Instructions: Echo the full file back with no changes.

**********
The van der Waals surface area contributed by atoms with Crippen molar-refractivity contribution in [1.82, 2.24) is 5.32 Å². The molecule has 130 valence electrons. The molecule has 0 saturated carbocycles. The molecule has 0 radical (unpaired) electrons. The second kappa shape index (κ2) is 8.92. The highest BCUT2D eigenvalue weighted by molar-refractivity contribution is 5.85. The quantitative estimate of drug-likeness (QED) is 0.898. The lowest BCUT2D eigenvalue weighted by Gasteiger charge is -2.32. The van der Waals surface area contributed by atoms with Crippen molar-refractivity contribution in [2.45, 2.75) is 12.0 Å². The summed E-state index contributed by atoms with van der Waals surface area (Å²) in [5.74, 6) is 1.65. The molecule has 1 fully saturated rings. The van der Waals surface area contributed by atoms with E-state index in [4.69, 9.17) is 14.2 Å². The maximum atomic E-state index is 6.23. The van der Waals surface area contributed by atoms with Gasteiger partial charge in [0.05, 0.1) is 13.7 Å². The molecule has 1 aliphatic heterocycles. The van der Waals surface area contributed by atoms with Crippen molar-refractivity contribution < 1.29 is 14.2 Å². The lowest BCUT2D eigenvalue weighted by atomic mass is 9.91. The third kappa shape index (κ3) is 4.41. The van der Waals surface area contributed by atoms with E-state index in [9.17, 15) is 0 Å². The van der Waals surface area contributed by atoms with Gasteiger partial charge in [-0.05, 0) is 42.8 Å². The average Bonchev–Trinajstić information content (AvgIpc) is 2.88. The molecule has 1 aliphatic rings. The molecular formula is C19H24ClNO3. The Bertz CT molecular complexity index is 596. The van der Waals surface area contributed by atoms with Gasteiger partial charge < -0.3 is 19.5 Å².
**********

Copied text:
The van der Waals surface area contributed by atoms with Crippen molar-refractivity contribution in [1.82, 2.24) is 5.32 Å². The molecule has 130 valence electrons. The molecule has 0 saturated carbocycles. The molecule has 0 radical (unpaired) electrons. The second kappa shape index (κ2) is 8.92. The highest BCUT2D eigenvalue weighted by molar-refractivity contribution is 5.85. The quantitative estimate of drug-likeness (QED) is 0.898. The lowest BCUT2D eigenvalue weighted by Gasteiger charge is -2.32. The van der Waals surface area contributed by atoms with Crippen molar-refractivity contribution in [2.45, 2.75) is 12.0 Å². The summed E-state index contributed by atoms with van der Waals surface area (Å²) in [5.74, 6) is 1.65. The molecule has 1 fully saturated rings. The van der Waals surface area contributed by atoms with E-state index in [4.69, 9.17) is 14.2 Å². The maximum atomic E-state index is 6.23. The van der Waals surface area contributed by atoms with Gasteiger partial charge in [0.05, 0.1) is 13.7 Å². The molecule has 1 aliphatic heterocycles. The van der Waals surface area contributed by atoms with Crippen molar-refractivity contribution < 1.29 is 14.2 Å². The lowest BCUT2D eigenvalue weighted by atomic mass is 9.91. The third kappa shape index (κ3) is 4.41. The van der Waals surface area contributed by atoms with E-state index in [9.17, 15) is 0 Å². The van der Waals surface area contributed by atoms with Gasteiger partial charge in [-0.05, 0) is 42.8 Å². The average Bonchev–Trinajstić information content (AvgIpc) is 2.88. The molecule has 1 aliphatic rings. The molecular formula is C19H24ClNO3. The Bertz CT molecular complexity index is 596. The van der Waals surface area contributed by atoms with Gasteiger partial charge < -0.3 is 19.5 Å².